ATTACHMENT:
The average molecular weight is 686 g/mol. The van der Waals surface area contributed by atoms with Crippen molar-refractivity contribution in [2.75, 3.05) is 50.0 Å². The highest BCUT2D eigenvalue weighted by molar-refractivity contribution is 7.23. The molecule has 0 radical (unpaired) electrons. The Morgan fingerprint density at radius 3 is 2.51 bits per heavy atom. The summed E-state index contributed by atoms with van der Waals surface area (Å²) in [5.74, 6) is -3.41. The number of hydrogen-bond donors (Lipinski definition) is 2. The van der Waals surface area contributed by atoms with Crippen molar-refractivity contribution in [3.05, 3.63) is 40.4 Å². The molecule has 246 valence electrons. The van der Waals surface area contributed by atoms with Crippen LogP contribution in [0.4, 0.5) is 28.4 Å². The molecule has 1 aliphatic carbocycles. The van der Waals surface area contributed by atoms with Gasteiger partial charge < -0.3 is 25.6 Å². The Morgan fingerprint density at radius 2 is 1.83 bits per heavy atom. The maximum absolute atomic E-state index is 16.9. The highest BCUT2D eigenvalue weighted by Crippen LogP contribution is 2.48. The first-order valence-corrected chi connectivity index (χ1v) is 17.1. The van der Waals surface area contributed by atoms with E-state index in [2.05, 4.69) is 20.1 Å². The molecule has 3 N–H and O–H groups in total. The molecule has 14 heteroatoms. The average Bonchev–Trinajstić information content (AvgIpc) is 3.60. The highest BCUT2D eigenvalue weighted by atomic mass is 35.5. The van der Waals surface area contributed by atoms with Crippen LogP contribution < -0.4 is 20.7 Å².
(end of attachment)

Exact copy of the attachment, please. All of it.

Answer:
The average molecular weight is 686 g/mol. The van der Waals surface area contributed by atoms with Crippen molar-refractivity contribution in [2.75, 3.05) is 50.0 Å². The highest BCUT2D eigenvalue weighted by molar-refractivity contribution is 7.23. The molecule has 0 radical (unpaired) electrons. The Morgan fingerprint density at radius 3 is 2.51 bits per heavy atom. The summed E-state index contributed by atoms with van der Waals surface area (Å²) in [5.74, 6) is -3.41. The number of hydrogen-bond donors (Lipinski definition) is 2. The van der Waals surface area contributed by atoms with Crippen molar-refractivity contribution in [3.05, 3.63) is 40.4 Å². The molecule has 246 valence electrons. The van der Waals surface area contributed by atoms with Crippen LogP contribution in [0.4, 0.5) is 28.4 Å². The molecule has 1 aliphatic carbocycles. The van der Waals surface area contributed by atoms with Gasteiger partial charge < -0.3 is 25.6 Å². The Morgan fingerprint density at radius 2 is 1.83 bits per heavy atom. The maximum absolute atomic E-state index is 16.9. The highest BCUT2D eigenvalue weighted by Crippen LogP contribution is 2.48. The first-order valence-corrected chi connectivity index (χ1v) is 17.1. The van der Waals surface area contributed by atoms with E-state index in [2.05, 4.69) is 20.1 Å². The molecule has 3 N–H and O–H groups in total. The molecule has 14 heteroatoms. The average Bonchev–Trinajstić information content (AvgIpc) is 3.60. The highest BCUT2D eigenvalue weighted by atomic mass is 35.5. The van der Waals surface area contributed by atoms with Crippen LogP contribution < -0.4 is 20.7 Å².